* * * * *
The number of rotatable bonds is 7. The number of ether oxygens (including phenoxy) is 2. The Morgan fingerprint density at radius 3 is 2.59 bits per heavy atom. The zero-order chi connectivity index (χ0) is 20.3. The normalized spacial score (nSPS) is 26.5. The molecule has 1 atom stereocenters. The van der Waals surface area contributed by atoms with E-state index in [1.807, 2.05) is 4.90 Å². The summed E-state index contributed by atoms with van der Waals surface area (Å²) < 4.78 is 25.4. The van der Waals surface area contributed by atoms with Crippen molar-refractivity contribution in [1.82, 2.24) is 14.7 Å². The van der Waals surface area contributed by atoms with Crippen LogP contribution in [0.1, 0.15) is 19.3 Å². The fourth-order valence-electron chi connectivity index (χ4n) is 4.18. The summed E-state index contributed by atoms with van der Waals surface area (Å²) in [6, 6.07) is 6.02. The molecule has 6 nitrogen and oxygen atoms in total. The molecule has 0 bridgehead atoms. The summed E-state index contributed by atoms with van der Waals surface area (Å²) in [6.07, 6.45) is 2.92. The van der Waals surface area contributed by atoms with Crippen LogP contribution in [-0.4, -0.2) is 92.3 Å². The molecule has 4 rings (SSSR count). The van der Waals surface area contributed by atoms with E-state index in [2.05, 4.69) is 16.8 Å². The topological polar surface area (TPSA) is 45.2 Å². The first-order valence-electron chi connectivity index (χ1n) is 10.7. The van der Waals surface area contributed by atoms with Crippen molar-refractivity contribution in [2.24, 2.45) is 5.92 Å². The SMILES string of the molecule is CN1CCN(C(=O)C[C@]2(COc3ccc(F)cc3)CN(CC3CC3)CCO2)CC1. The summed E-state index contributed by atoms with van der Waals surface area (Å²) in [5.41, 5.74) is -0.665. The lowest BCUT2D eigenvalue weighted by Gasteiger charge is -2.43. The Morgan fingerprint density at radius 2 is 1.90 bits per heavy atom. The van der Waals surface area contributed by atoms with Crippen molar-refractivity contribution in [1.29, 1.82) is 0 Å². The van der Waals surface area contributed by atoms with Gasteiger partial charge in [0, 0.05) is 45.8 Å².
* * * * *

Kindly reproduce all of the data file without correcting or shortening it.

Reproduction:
The number of rotatable bonds is 7. The number of ether oxygens (including phenoxy) is 2. The Morgan fingerprint density at radius 3 is 2.59 bits per heavy atom. The zero-order chi connectivity index (χ0) is 20.3. The normalized spacial score (nSPS) is 26.5. The molecule has 1 atom stereocenters. The van der Waals surface area contributed by atoms with E-state index in [1.807, 2.05) is 4.90 Å². The summed E-state index contributed by atoms with van der Waals surface area (Å²) < 4.78 is 25.4. The van der Waals surface area contributed by atoms with Crippen molar-refractivity contribution in [1.82, 2.24) is 14.7 Å². The van der Waals surface area contributed by atoms with Crippen LogP contribution in [0.1, 0.15) is 19.3 Å². The fourth-order valence-electron chi connectivity index (χ4n) is 4.18. The summed E-state index contributed by atoms with van der Waals surface area (Å²) in [6, 6.07) is 6.02. The molecule has 6 nitrogen and oxygen atoms in total. The molecule has 0 bridgehead atoms. The summed E-state index contributed by atoms with van der Waals surface area (Å²) in [6.07, 6.45) is 2.92. The van der Waals surface area contributed by atoms with Crippen LogP contribution in [-0.4, -0.2) is 92.3 Å². The molecule has 4 rings (SSSR count). The van der Waals surface area contributed by atoms with E-state index in [2.05, 4.69) is 16.8 Å². The topological polar surface area (TPSA) is 45.2 Å². The first-order valence-electron chi connectivity index (χ1n) is 10.7. The van der Waals surface area contributed by atoms with Crippen molar-refractivity contribution in [2.24, 2.45) is 5.92 Å². The SMILES string of the molecule is CN1CCN(C(=O)C[C@]2(COc3ccc(F)cc3)CN(CC3CC3)CCO2)CC1. The summed E-state index contributed by atoms with van der Waals surface area (Å²) in [5.41, 5.74) is -0.665. The lowest BCUT2D eigenvalue weighted by Gasteiger charge is -2.43. The Morgan fingerprint density at radius 2 is 1.90 bits per heavy atom. The van der Waals surface area contributed by atoms with Crippen molar-refractivity contribution in [1.29, 1.82) is 0 Å². The van der Waals surface area contributed by atoms with Gasteiger partial charge in [0, 0.05) is 45.8 Å².